June 12, 2020
The June 12 struggle was a tortuous one. The historic presidential election was annulled in 1993 by the Military President, Gen. Ibrahim Babangida. The advocacy for the recognition and what the election stands for lasted 25 years. Assistant Editor LEKE SALAUDEEN examines the lessons and how they may impact positively on the future of the country.
The June 12, 1993 presidential election has become a watershed in Nigeria’s political history. It is a turning point in our political odyssey after the collapse of the first and second republics. It was an election in which Nigerians voted according to the dictates of their conscience, and not along ethnic and religious lines.
On this day, millions of Nigerians from diverse ethnic group and religions voted overwhelmingly for the late Chief Moshood Kashimawo Abiola of the Social Democratic Party (SDP) and his running mate, Baba Gana Kingibe, both of them were Muslims. The election was adjudged as the fairest and freest the country has ever had.
The election was widely believed to have been won by Abiola who defeated Basir Tofa of the National Republican Convention (NRC). The result never declared as the election was annulled by the military President, Gen. Ibrahim Babangida on June 21, 1993 citing electoral irregularities. The annulment led to protests and political unrest that consumed hundreds of lives and properties. The end result was that Babangida was stampeded out of office.
At the height of the June 12 struggle, notable voices were killed in their homes including Pa Alfred Rewane and Mrs Kudirat Abiola who was mauled down on the streets of Lagos for daring to insist on the release of her husband. Till today, Abiola’s death in the hand of the state is still shrouded in official secrecy. He was silenced, betrayed by those he thought he knew too well to distrust.
The struggle by well meaning Nigerians to revalidate Abiola’s annulled mandate demonstrated the resilience and commitment of our people to put an end to military rule in Nigeria and install a democratically elected government. The ideals unarguably continue to live in the minds of the ordinary Nigerians, who for the first time actually exercised their rights to participate in true democracy.
On June 6, 2018, President Muhammadu Buhari recognised June 12, 1993 election and the late Abiola and his running mate, Kingibe as winners. The Buhari administration has also declared June 12 as democracy day in Nigeria. Analysts say the official recognition of June 12 has kick started evolutionary trends in our presidential system of government. They said: “Buhari’s recognition and official designation of June 12 as democracy day is a proof that the matyrs of the June 12 struggle didn’t die in vain. Thus, making June 12 a public holiday in Nigeria is a commendable memorialising our fallen democratic heroes and heroines, who died in the course of defending the popular will and the struggle for the enthronement of democracy in Nigeria. The truth is June 12 has become a guide to where we are coming from, how we got to where we are today, where we are going and what we need to get there”.
To some advocate of true democracy, June 12 election represents Nigerian people’s revolution. It was to the Hausa what it was for the Igbo and Yoruba, Nupe or Ijaw. It soared above religion, tribe social status or personal ambition. The winner of June 12 may have died but left us with lessons of democracy- from what democracy truly means, to the power of joining forces, the power of courage and the fact that Nigerians can overcome their differences to midwife change.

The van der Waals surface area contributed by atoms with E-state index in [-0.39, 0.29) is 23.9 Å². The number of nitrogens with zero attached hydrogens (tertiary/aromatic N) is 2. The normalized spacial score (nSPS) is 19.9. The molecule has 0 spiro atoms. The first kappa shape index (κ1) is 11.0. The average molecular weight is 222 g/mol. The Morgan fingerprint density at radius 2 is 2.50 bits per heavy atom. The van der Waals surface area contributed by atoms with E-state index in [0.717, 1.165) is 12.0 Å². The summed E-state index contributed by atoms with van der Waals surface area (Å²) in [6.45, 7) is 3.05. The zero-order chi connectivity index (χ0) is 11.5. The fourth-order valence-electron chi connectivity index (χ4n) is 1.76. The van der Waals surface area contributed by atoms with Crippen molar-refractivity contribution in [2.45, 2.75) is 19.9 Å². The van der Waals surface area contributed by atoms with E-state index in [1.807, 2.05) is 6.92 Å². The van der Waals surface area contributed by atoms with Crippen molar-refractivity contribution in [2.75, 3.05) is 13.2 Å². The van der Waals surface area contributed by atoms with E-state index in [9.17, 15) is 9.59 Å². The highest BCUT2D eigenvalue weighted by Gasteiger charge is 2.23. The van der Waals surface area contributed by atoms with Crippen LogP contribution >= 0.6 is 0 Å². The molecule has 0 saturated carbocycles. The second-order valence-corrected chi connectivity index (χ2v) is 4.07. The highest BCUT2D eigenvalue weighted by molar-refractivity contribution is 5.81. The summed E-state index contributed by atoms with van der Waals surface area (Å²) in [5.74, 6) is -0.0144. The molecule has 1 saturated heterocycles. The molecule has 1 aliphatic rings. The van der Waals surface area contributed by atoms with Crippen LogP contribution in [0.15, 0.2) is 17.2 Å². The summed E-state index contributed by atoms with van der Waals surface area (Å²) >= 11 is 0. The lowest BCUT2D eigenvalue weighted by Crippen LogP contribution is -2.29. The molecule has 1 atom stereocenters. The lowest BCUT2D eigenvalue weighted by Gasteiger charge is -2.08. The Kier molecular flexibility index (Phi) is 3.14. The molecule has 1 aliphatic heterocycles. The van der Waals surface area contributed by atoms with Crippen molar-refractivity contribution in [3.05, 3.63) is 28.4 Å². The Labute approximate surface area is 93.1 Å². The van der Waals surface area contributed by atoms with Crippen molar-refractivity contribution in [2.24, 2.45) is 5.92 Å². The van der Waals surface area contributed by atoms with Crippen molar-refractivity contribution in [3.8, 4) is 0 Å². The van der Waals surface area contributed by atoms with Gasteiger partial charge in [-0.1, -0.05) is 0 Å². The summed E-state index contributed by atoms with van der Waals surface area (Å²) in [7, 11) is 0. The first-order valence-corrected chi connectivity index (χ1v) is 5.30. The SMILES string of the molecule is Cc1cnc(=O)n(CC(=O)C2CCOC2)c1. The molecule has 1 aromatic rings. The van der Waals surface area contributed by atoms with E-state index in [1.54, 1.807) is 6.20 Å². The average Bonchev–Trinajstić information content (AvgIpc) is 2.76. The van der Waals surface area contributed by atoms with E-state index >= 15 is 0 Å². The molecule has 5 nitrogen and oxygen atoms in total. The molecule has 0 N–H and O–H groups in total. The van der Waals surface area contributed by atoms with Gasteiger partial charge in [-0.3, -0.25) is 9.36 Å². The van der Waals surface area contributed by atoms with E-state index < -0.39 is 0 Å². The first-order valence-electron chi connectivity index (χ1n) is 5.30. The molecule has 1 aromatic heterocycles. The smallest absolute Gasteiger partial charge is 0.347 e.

Abiola’s victory demonstrated that Nigerians are more concerned with a true leader and what he stands for rather than his geo-political background and political affiliation. Abiola, a southerner won more votes in the north and even defeated his opponent Tofa in his home state, Kano.
There is another strong lesson to learn from Abiola’s travail in the quest for democracy, that is courage. The ability and preparedness to stand up for one’s right and beliefs even at serious personal cost was amply demonstrated by the symbol of June 12. In the face of his stolen mandate, Abiola was resolute, not minding the risk to his vast business empire and stupendous wealth. While the military bared its fangs, he refused to recant. He stood his ground, safe in the knowledge that he had the backing of Nigerian masses that after all, voted for him.
He dared the bullets of the military, declared himself president and fought until the end.The struggle that follows his demise more than anything else, demonstrated that Nigerians couldn’t be taken for granted by either the military or any civilian dictator for that matter.
The recognition of June 12 presidential election has proved that truth can never be suppressed for life. No matter how long it takes, truth will prevail. As Nobel Laureate, Prof. Wole Soyinka puts it: “Dictators are free to annul the succession of day and night, the succession of drought and rain, but no mortal power either in this world or in any other human habitation, can annul the truth of June 12 election . It was that truth that nerved Moshood Abiola to emerge and re-present himself to the people in the famous declaration of Epetedo to reclaim his mandate”.
The truth of June 12 was amplified when President Buhari tendered apology on behalf of the country to the family of Abiola. The president who tendered the apology during his remarks on the Special National Honours Investiture of Abiola with the award of Grand Commander of the Federal Republic (GCFR), the highest in the country, said the decision to hold the event was not an attempt to open any wounds but to right the wrongs adding that June 12 produced unity and national cohesion. His speech at the occasion dwelt extensively on lessons of June 12.
Buhari noted that for inexplicable reasons, the then military government of the day cancelled the election when it was clear Chief Abiola was winning. He said Nigerians will no longer tolerate such pervasion of justice and that the decision to recognise June 12 was in the national interest even as he pleaded to Nigerians irrespective of political affiliations to accept the decision in good faith.
“We cannot rewind the past but we can at least assuage our feelings, recognise that a wrong has been committed and resolve to stand firm now and ease the future for the sanctity of free elections. Nigerians will no longer tolerate such perversion of justice. This retrospective and posthumous recognition is only a symbolic token of redress and recompense for the grievous injury done to the peace and unity of the country”.